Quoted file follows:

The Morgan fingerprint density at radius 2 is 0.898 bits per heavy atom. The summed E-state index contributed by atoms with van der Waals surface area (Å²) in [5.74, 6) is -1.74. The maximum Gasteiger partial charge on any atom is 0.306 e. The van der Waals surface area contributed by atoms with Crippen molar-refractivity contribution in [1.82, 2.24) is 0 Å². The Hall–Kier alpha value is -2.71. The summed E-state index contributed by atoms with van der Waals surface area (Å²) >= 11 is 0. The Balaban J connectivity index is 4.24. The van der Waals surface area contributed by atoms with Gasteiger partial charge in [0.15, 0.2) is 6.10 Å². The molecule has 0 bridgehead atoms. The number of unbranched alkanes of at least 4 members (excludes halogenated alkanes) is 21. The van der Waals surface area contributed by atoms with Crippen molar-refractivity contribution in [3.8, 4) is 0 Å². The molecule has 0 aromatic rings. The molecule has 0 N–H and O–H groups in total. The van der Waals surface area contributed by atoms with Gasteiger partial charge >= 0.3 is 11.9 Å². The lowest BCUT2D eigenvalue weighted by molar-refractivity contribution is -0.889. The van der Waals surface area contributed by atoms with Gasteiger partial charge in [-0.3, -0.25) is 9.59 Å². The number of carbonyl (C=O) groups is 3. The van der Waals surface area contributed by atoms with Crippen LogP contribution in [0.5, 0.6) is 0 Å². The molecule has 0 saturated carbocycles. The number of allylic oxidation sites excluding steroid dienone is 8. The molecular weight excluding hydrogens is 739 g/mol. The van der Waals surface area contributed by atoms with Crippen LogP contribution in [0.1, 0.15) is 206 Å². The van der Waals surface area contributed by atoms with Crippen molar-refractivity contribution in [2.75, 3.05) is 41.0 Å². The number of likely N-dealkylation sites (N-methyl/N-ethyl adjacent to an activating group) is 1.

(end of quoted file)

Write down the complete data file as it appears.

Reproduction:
The Morgan fingerprint density at radius 2 is 0.898 bits per heavy atom. The summed E-state index contributed by atoms with van der Waals surface area (Å²) in [5.74, 6) is -1.74. The maximum Gasteiger partial charge on any atom is 0.306 e. The van der Waals surface area contributed by atoms with Crippen molar-refractivity contribution in [1.82, 2.24) is 0 Å². The Hall–Kier alpha value is -2.71. The summed E-state index contributed by atoms with van der Waals surface area (Å²) >= 11 is 0. The Balaban J connectivity index is 4.24. The van der Waals surface area contributed by atoms with Gasteiger partial charge in [0.15, 0.2) is 6.10 Å². The molecule has 0 bridgehead atoms. The number of unbranched alkanes of at least 4 members (excludes halogenated alkanes) is 21. The van der Waals surface area contributed by atoms with Crippen molar-refractivity contribution in [3.8, 4) is 0 Å². The molecule has 0 aromatic rings. The molecule has 0 N–H and O–H groups in total. The van der Waals surface area contributed by atoms with Gasteiger partial charge >= 0.3 is 11.9 Å². The lowest BCUT2D eigenvalue weighted by molar-refractivity contribution is -0.889. The van der Waals surface area contributed by atoms with Gasteiger partial charge in [-0.3, -0.25) is 9.59 Å². The number of carbonyl (C=O) groups is 3. The van der Waals surface area contributed by atoms with Crippen LogP contribution in [0.5, 0.6) is 0 Å². The molecule has 0 saturated carbocycles. The number of allylic oxidation sites excluding steroid dienone is 8. The molecular weight excluding hydrogens is 739 g/mol. The van der Waals surface area contributed by atoms with Crippen LogP contribution in [0.1, 0.15) is 206 Å². The van der Waals surface area contributed by atoms with Crippen molar-refractivity contribution in [2.75, 3.05) is 41.0 Å². The number of likely N-dealkylation sites (N-methyl/N-ethyl adjacent to an activating group) is 1.